‘Vacation in place’ – but not quarantine: Tourism rebranding mandatory lock-ins for Oct 15 relaunch

Minister of Tourism and Aviation Dionisio D’Aguilar.


Tribune Senior Reporter

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THE Ministry of Tourism is recommending hotels throughout the country resume full operations and use of beaches on October 15, Tourism Minister Dionisio D’Aguilar said Monday.

“This will allow our land-based tourism industry enough time to slowly ramp up to benefit from the traditional Thanksgiving travel period leading into the Christmas and New Year season,” he said during a press conference.

Mr D’Aguilar said he hopes there can be full re-opening of the tourism sector by early November with tourism officials eying November 1 for the reopening of tourism attractions, tours and excursions.

Mr D’Aguilar stressed the country cannot afford a repeat of the July scenario where the decision to significantly relax travel restrictions was reversed because of a surge in COVID-19 cases.

“That was too traumatic for the tourism sector and significantly impacted our relationship with our travel partners,” he said. “We need a period of calm, a period of certainty and a period for those in the tourism sector to methodically plan the measured reopening of their businesses.”

Mr D’Aguilar said not only will hotels need an approved quarantine facility for the reopening, but visitors will also be required to remain wherever they lodge for no more than 14 days.

They will be required to quarantine for 14 days or for the length of their stay, “whichever is shorter,” he said.

As a marketing strategy, said the ministry is avoiding the word “quarantine”.

“Because this Ministry of Tourism recognises that messaging is critical to instilling confidence both from our local population and our international tourism markets we have carefully chosen language that communicates the act of quarantining, a rather harsh word that conjures up, in the minds of the prospective travellers, something most unpleasant especially when you state that persons entering the country have to ‘quarantine for 14 days’ and some may have to do that in a government mandated facility,” he said. “Not very tourism friendly. Therefore, I have instructed the Ministry of Tourism to stop using that word quarantine and start promoting to the visiting public the full VIP experience. VIP – vacation in place.”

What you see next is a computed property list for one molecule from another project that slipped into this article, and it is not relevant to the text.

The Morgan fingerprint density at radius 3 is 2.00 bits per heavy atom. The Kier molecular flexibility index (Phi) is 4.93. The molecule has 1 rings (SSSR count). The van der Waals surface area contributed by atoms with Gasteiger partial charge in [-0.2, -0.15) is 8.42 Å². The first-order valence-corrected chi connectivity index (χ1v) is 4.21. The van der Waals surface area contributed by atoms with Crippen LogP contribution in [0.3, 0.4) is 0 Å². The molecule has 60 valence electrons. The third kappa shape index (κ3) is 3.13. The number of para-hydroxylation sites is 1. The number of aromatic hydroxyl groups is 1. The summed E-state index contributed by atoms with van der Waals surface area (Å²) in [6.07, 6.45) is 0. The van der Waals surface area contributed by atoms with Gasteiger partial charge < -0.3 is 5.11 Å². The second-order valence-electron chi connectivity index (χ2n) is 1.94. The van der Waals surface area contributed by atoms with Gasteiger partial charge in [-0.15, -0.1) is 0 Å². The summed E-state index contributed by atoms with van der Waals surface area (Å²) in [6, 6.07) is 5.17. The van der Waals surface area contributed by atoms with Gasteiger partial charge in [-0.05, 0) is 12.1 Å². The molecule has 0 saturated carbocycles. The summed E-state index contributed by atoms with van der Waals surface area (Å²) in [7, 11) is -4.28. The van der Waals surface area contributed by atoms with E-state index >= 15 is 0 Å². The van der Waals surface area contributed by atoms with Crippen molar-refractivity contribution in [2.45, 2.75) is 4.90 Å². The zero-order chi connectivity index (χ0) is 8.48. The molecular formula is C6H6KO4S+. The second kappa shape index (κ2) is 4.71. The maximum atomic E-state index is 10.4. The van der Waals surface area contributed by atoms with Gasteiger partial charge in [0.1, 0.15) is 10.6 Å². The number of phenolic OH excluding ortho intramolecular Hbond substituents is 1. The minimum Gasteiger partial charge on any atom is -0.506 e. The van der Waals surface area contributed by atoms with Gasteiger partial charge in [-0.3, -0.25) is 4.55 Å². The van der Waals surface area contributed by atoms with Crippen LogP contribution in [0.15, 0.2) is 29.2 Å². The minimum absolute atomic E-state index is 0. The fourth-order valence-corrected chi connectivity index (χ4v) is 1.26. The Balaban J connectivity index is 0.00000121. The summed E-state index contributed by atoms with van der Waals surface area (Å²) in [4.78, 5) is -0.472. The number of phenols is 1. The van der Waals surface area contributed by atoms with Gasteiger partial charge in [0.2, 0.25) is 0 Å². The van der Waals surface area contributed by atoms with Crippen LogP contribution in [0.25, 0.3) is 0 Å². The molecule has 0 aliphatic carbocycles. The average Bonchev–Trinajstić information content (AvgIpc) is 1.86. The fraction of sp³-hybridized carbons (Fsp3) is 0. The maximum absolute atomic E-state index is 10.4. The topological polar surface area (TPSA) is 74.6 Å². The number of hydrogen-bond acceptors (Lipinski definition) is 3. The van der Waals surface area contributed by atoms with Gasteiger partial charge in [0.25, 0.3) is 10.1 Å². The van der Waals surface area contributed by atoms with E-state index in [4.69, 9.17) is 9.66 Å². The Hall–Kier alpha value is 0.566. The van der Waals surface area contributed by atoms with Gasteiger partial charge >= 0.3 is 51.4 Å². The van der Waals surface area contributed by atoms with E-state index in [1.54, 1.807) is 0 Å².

Mr D’Aguilar said because hotel visitors have to be tested before arriving in the country, staff should be tested as well.

“As such, after consultation with public health, the competent authority and the hotel industry, the Ministry of Tourism is strongly recommending/actively encouraging that all hotel staff be tested prior to their resuming work and, on as-needed basis, thereafter,” he said, adding: “I recognise that testing all of a hotel’s staff, using the PCR test, can be extremely costly, over $200 per person, so public health officials see no problem with hotel properties and any other businesses for that matter using, if they wish, far less expensive CDC approved tests that have proven accuracy levels that are in striking range of the PCR gold standard test. These tests will be used for primary screening and the PCR test will be used for secondary screening, if the need arises.”

Mr D’Aguilar said results from less expensive tests will not be reflected in the country’s official COVID-19 statistics.

As for the country’s readiness to handle an influx of guests, Mr D’Aguilar said over 15,000 people have already been trained in the Tourism Readiness & Recovery Plan which includes strict health protocols and sanitation standards.

He reiterated requirements for visitors entering the country, which includes having an RT-PCR test that is no older than five days.

“Once you upload your test, a newly formed Travel Compliance Unit in the Ministry of Tourism will review the test to make sure it is negative, within the required time period and from an accredited lab. If all is in order, your travel visa is approved via email,” he said.

“Despite some initial hiccups, this system is working well, probably because visitor levels are extremely light. Once visitor arrivals start to ramp back up, however, we will need added features to speed up processing time to ensure travellers are not inconvenienced by long wait times for a travel health visa so we are actively looking at private sector solutions to allow for an almost instantaneous approval using AI, artificial intelligence. This situation is very fluid but we are actively seeking to get ahead of it.”